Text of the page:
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Ann Ipock: Ipock-a-Lips – Bugs might be the cure for future world hunger

  • Wednesday, July 24, 2013

  • Updated Monday, September 23, 2013 11:30 am

That's right, go ahead and gag, scream or faint, whichever you prefer. But my title today comes from a recent article with the same name. And no, it wasn't written by the producer of “Survivor” or “The World's Weirdest Restaurants.” It was written by Kevin Thibodeaux of the McClatchy Washington Bureau.

Here's the first paragraph: “They're creepy. They're crawly. And soon, they could be on your menu.” I hate to tell you, Kev, but I've already seen them in a few restaurants and they weren't even on the menu. They were crawling on the floor and once on a table. I know this can happen even with the best intentions, but still…

Hosted by the Royal Netherlands Embassy in Washington, D.C., the three main speakers were  Marcel Dicke, chair and head of the Laboratory of Entomology at Wageningen University in the Netherlands; Michael Raupp, a professor of entomology at the University of Maryland and the third one is a bug blogger. And you thought only people blogged, right?

Daniella Martin is the host of GirlMeetsBug.com. At this event, she offers visitors a platter of asparagus with cicada at the Netherlands Embassy for this enlightening, but maybe not swanky affair. Now I'm going to gag. Why would anyone waste perfectly good asparagus that way? I say serve me some veal Oscar and call it a night.

Raupp is also a bug blogger – what the heck? His is titled BugoftheWeek.com. I say some people have way too much time on their hands.

The “panel of experts” at the seminar – I love to say “panel of experts” because it can encompass so many individuals since hey, isn't everyone an expert on something?
But these dudes say that currently 70 percent of agricultural land is being used for livestock. They believe that eventually the demand for livestock will be too great for the land available – perhaps as early as 2025. Dang. That means we've only got twelve more years to feast on ribeye, pork medallions and Southern fried chicken. Say it isn't so.

In fact, already 2 billion people worldwide are eating more than 1900 species of insects, per the United Nations Food and Agricultural Organization. And why not? They're a good source of protein, iron and calcium, the article states. I'm dripping with sarcasm, y'all. Can't you hear it?

The mostly widely consumed insect is the beetle. But caterpillars, bees, wasps and crickets are a close second. Dicke, from this panel of experts, says that to many people these insects are a delicacy – much like lobster and escargot in our Western culture.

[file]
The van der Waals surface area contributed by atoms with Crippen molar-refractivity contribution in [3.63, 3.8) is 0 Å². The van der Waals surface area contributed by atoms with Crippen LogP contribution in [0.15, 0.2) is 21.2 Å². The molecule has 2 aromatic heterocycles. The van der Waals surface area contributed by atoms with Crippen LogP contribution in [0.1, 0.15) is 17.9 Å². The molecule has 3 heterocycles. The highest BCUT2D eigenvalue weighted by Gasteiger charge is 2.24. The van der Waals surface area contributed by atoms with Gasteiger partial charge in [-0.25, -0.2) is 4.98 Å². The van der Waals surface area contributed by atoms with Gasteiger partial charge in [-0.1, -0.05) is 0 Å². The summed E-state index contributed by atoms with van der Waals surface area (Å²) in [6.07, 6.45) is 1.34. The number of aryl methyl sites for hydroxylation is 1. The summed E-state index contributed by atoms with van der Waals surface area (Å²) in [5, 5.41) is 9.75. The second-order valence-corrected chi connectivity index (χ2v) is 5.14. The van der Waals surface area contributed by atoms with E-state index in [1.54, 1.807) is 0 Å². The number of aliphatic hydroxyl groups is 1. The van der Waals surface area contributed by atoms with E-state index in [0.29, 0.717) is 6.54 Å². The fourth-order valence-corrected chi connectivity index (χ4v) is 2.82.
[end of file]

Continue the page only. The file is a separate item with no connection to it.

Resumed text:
I'm sorry but I don't want beer-battered beetles as a side dish. Pickled bees and wasps?
 How about crispy crickets – crunchy on the outside and soft on the inside? No! No! No! (But for that matter, don't you wonder who was the first person to ever eat an oyster? Brave soul or crazy fool?)

Martin says that eating insects isn't new – hey, it would be for me – but that it's been happening for thousands of years. And so, true to her belief, she cooked up a mess of crickets (and the aforementioned asparagus and cicadas) for her guests at the seminar. There's an accompanying photo of Martin wearing a fuchsia apron with bugs all over it – not real bugs, but colorful brooches, offering the icky insects to the grossed-out guests. A woman in the background is either hiding a laugh or about to get sick in her hand. Puh-leeze.

Martin says the biggest problem is that insects are expensive to get. Well, come on over to my house, Daniella, 'cause they're free here. We have a charming army of cicadas that sing so loud I have to run a fan at night to drown them out. We have crickets – also loud, and we have Palmetto bugs, earthworms, earwigs, grasshoppers, spiders and flies. Oh and I forgot to say, mosquitoes and no-see-ums, though they're probably too tiny to fry up in a cornmeal batter.

But y'all, I've saved the best for last. And lest you think I'm exaggerating, I'm going to type this paragraph verbatim. “Processed foods, including tomato soup, ketchup and peanut butter, have bug parts in them. In addition, natural dyes used in certain foods like M&Ms are made from bugs.”
Okay, now, who's calling who crazy? And just to think that all these years, I've been putting chip-clips on my M&M bags to keep out the bugs and darned if they weren't already in there.

Ann Ipock “Life is Short, I Wish I Was Taller”
amipock@ec.rr.com www.annipock.com


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